The Greek restaurant community in Singapore is a small one – you can count them all on two hands. So it makes a big impact to the numbers when two new eateries joined the fray earlier this year, both opening within the span of two months.
“It’s difficult to open a Greek restaurant here in Singapore,” says Greek native George Kokkinis. “Not in terms of money or investors, but in getting the right passionate people and products. To bring authentic Greek food to Singapore, you have to source many products on your own because it’s difficult to find them through local suppliers. Plus, the prices can be very high because of the low demand.”
Mr Kokkinis is the general manager of the new Greek taverna named Bakalaki, which opened last month in Tiong Bahru. The other new player is Ergon Greek Deli & Cafe at Suntec City Mall, which opened in April. The two join a small number of existing restaurants such as Alati Divine Greek Cuisine in Amoy Street, Blu Kouzina in Dempsey and Mykonos On The Bay in Sentosa.
So what is Greek food, exactly? One possible way of understanding it is by comparing it with our local cuisine. As Mr Andreas Kourouklaris of Ergon Greek Deli & Cafe says: “We are culturally very similar with our eating habits in the sense that we see food as an opportunity for families and friends to gather together and spend quality time.”
However, that and our love for seafood is pretty much where the similarities end. He continues: “Greek food itself is quite different from Singaporean cuisine as it takes less preparation and highlights simple natural tastes, compared to the spicier food in Singapore.”
This natural flavour is why Blu Kouzina’s founder, Mr Gigi Tsakiris, describes Greek cuisine as “heavily dependent on the sourcing of ingredients”, so high quality is important. He brings up the example of the well-known Tzatziki dip which is made up of three main ingredients – yogurt, cucumber and garlic, as well as a bit of olive oil and salt.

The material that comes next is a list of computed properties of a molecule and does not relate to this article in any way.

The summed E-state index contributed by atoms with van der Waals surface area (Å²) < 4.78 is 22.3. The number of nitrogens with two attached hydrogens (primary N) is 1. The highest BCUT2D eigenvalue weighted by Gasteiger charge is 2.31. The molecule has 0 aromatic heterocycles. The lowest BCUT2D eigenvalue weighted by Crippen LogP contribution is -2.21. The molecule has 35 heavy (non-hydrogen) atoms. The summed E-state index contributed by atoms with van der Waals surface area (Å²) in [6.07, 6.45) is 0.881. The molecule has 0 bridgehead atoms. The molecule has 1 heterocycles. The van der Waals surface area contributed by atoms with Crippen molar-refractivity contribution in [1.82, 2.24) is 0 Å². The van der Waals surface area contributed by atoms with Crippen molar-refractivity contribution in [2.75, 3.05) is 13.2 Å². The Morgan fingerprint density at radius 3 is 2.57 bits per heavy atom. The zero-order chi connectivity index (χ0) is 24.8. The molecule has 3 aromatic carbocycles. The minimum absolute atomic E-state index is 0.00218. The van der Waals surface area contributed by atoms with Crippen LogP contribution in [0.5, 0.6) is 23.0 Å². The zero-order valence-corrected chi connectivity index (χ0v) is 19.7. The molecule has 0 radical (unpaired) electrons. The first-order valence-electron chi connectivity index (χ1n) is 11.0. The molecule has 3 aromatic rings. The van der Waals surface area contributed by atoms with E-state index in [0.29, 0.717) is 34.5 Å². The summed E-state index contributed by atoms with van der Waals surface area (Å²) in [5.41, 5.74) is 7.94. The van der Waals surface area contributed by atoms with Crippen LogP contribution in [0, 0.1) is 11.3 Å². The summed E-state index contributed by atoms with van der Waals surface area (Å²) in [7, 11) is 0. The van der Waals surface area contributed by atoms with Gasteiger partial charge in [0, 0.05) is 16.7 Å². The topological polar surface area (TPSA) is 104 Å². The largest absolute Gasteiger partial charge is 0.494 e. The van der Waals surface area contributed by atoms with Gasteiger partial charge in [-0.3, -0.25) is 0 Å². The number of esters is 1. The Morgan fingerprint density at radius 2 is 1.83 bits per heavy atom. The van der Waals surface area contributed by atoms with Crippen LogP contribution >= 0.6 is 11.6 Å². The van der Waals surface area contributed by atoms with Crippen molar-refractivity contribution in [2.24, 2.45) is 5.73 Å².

Mr Leong Khai Git, managing director of Alati, adds that Greek cuisine also has a big focus on seafood. He says: “I notice Greek cuisine uses a lot of natural products – for example, honey is used as a substitute for sugar.”
He highlights that one of the dishes he hopes to offer in his restaurant is known as trahanas – wheat, mixed with either yogurt or milk, and left to ferment and dry, then broken into smaller pieces. “It has a nutty, slightly sour taste to it, and I once had a seafood version of it with saffron cooked like a risotto. It was mind-blowing. The use of a natural technique like fermentation to achieve new levels of flavour really showed the Greek expertise in treating their ingredients with respect.”
It’s because of this natural style of cooking, that Mr Tsakiris strongly believes that Greek food will take off not just in Singapore, but also globally – because it fits in with the global food and beverage (F&B) industry’s trend towards health and wellness.
He says: “Four years ago, I told my parents Greek will be the next big mainstream cuisine, just like how Italian, French, Japanese and Mexican became mainstream. I had just come from New York City and, in my last year, I was amazed at the number of Greek restaurants that were opening. So I will not be surprised when this trend starts to influence Asia as more people start to see the benefits of incorporating such a natural diet for their health.”
ERGON GREEK DELI & CAFE
When brothers Thomas and Georgios Douzis started the Ergon brand 10 years ago, the idea was to consolidate traditional products from across Greece and create a global food brand selling their local products.
Now, they have more than 300 outlets around the world and an inventory of about 1,400 items. The newest outlet is a deli and cafe that opened at Singapore’s Suntec City Mall in April – their first in Asia.
“I knew the brothers from the mid-2000s, when I used to live and study in Thessaloniki. As a believer in the uniqueness of the concept, I got more involved and saw the potential for Ergon when I moved to Singapore in early 2016,” says Mr Kourouklaris, managing director of the company that holds the franchise rights for Ergon Singapore, and who also heads the brand’s expansion in Asia.
He describes the food at Ergon as “authentic Greek cuisine with a contemporary and modern twist”. The authentic part comes from the fact that its dishes are made with Greek ingredients, but the menus are designed by a team of young innovative chefs back in the Ergon headquarters in Greece.
The cafe offers mezes, spreads, salads, sandwiches, as well as a brunch menu that includes specialities such as a Koulouri – a sesame seed bagel with poached eggs and Greek yoghurt (S$22).